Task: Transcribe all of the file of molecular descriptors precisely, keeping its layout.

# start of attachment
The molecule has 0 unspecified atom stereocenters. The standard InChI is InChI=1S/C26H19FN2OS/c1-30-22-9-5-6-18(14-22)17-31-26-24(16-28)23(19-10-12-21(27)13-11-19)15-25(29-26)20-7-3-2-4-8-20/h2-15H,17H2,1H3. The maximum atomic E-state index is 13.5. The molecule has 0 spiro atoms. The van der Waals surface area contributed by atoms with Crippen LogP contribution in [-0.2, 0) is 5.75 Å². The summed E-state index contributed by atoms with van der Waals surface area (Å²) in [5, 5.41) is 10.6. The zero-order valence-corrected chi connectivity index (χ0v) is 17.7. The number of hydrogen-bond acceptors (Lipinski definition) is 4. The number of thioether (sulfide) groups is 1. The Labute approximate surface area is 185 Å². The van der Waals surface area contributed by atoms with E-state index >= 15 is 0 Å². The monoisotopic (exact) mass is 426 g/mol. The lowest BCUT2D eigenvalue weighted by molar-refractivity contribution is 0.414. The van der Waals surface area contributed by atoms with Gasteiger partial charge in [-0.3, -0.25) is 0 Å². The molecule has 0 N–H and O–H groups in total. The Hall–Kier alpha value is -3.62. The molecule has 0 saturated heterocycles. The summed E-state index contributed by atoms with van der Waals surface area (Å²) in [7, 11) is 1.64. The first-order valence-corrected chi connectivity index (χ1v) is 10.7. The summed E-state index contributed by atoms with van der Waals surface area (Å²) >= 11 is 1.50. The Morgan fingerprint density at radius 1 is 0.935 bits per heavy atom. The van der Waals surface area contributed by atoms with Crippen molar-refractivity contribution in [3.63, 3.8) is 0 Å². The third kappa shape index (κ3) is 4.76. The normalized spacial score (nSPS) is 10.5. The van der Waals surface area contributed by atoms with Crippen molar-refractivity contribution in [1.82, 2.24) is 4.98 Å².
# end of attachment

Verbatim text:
The molecule has 0 unspecified atom stereocenters. The standard InChI is InChI=1S/C26H19FN2OS/c1-30-22-9-5-6-18(14-22)17-31-26-24(16-28)23(19-10-12-21(27)13-11-19)15-25(29-26)20-7-3-2-4-8-20/h2-15H,17H2,1H3. The maximum atomic E-state index is 13.5. The molecule has 0 spiro atoms. The van der Waals surface area contributed by atoms with Crippen LogP contribution in [-0.2, 0) is 5.75 Å². The summed E-state index contributed by atoms with van der Waals surface area (Å²) in [5, 5.41) is 10.6. The zero-order valence-corrected chi connectivity index (χ0v) is 17.7. The number of hydrogen-bond acceptors (Lipinski definition) is 4. The number of thioether (sulfide) groups is 1. The Labute approximate surface area is 185 Å². The van der Waals surface area contributed by atoms with E-state index >= 15 is 0 Å². The monoisotopic (exact) mass is 426 g/mol. The lowest BCUT2D eigenvalue weighted by molar-refractivity contribution is 0.414. The van der Waals surface area contributed by atoms with Gasteiger partial charge in [-0.3, -0.25) is 0 Å². The molecule has 0 N–H and O–H groups in total. The Hall–Kier alpha value is -3.62. The molecule has 0 saturated heterocycles. The summed E-state index contributed by atoms with van der Waals surface area (Å²) in [7, 11) is 1.64. The first-order valence-corrected chi connectivity index (χ1v) is 10.7. The summed E-state index contributed by atoms with van der Waals surface area (Å²) >= 11 is 1.50. The Morgan fingerprint density at radius 1 is 0.935 bits per heavy atom. The van der Waals surface area contributed by atoms with Crippen molar-refractivity contribution in [3.63, 3.8) is 0 Å². The third kappa shape index (κ3) is 4.76. The normalized spacial score (nSPS) is 10.5. The van der Waals surface area contributed by atoms with Crippen molar-refractivity contribution in [1.82, 2.24) is 4.98 Å².